The rain had never really stopped.
And it was devious, too. Sometimes it would pause for a few minutes, just enough for the puddles to become still and for the people and the dogs to come outside again:
But then it would start all over again – drip-drip-drippity-drop as if there was never going to be another dry day.
I chose to stay in Mtskheta.
Meanwhile, the Svetitskhoveli Cathedral had revealed itself to be one of my favorite churches ever. I didn’t know why exactly that was. It was something about the atmosphere within the old building. It felt special in a very ordinary way.
I don’t think it had anything to do with the fancy stuff, like the much-revered robe of Jesus that had allegedly been buried there:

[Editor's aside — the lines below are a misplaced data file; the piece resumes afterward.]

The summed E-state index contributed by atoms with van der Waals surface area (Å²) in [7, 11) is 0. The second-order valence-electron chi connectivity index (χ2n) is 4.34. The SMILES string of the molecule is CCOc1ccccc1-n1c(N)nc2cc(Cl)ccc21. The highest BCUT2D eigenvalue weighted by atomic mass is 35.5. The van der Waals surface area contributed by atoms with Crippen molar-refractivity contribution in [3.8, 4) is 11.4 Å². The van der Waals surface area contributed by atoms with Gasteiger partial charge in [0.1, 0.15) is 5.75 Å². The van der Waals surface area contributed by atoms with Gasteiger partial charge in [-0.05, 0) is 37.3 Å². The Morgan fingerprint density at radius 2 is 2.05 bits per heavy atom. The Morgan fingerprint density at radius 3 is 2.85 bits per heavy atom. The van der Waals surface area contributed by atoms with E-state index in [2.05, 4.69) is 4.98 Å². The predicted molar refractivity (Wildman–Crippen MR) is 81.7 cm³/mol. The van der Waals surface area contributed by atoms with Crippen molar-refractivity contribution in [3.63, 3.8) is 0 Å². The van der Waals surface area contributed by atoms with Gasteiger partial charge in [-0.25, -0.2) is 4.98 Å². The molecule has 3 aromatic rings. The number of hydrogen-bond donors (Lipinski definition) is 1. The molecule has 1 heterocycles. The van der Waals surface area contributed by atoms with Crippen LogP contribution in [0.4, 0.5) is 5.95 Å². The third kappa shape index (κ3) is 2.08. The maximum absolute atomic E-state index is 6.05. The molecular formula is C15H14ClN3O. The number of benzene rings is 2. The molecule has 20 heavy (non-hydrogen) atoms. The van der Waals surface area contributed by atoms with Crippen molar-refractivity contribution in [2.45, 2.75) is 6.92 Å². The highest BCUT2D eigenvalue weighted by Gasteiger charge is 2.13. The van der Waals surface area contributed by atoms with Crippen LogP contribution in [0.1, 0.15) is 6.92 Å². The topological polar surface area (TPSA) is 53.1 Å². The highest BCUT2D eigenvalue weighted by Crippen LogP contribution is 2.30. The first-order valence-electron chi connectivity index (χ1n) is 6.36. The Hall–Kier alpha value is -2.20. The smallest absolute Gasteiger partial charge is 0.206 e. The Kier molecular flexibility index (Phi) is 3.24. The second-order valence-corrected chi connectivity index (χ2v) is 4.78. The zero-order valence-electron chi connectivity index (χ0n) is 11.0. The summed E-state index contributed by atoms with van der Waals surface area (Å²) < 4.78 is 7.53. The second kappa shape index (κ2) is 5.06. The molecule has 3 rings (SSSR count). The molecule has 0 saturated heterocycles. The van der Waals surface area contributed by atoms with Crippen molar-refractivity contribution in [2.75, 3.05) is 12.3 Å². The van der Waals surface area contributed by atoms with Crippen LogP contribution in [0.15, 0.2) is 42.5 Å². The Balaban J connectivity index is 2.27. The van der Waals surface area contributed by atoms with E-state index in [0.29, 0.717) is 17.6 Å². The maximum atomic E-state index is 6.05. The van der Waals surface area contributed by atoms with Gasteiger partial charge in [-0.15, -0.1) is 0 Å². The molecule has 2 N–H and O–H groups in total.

Many churches had relics.
It wasn’t so much about the artworks, either (though I did like them):
It sure was a pity that the Russians had destroyed the interior of the church rather thoroughly in the 19th century. But that wasn’t it.
No, it was something else, something more personal, something I felt when I lit my two candles (as I usually do when I’m in a church):
It was when I stood there, locking eyes with the flames, that I realized that I felt at home. Right there, right then.